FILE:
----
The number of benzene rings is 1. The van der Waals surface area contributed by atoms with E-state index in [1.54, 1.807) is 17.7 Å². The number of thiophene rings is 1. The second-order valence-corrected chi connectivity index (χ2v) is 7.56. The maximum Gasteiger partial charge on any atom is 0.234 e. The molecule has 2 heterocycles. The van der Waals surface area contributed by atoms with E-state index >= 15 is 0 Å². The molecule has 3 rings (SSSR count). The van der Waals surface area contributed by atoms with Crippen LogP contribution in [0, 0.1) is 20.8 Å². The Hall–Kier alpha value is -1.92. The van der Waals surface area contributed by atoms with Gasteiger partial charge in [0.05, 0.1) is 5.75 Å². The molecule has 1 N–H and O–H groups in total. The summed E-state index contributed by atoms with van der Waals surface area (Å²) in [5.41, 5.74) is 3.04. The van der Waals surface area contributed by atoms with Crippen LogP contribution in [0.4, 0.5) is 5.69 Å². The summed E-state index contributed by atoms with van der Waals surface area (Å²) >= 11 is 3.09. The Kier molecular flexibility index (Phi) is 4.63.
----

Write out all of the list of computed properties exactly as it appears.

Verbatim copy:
The number of benzene rings is 1. The van der Waals surface area contributed by atoms with E-state index in [1.54, 1.807) is 17.7 Å². The number of thiophene rings is 1. The second-order valence-corrected chi connectivity index (χ2v) is 7.56. The maximum Gasteiger partial charge on any atom is 0.234 e. The molecule has 2 heterocycles. The van der Waals surface area contributed by atoms with E-state index >= 15 is 0 Å². The molecule has 3 rings (SSSR count). The van der Waals surface area contributed by atoms with Crippen LogP contribution in [0, 0.1) is 20.8 Å². The Hall–Kier alpha value is -1.92. The van der Waals surface area contributed by atoms with Gasteiger partial charge in [0.05, 0.1) is 5.75 Å². The molecule has 1 N–H and O–H groups in total. The summed E-state index contributed by atoms with van der Waals surface area (Å²) in [5.41, 5.74) is 3.04. The van der Waals surface area contributed by atoms with Crippen LogP contribution in [0.4, 0.5) is 5.69 Å². The summed E-state index contributed by atoms with van der Waals surface area (Å²) >= 11 is 3.09. The Kier molecular flexibility index (Phi) is 4.63.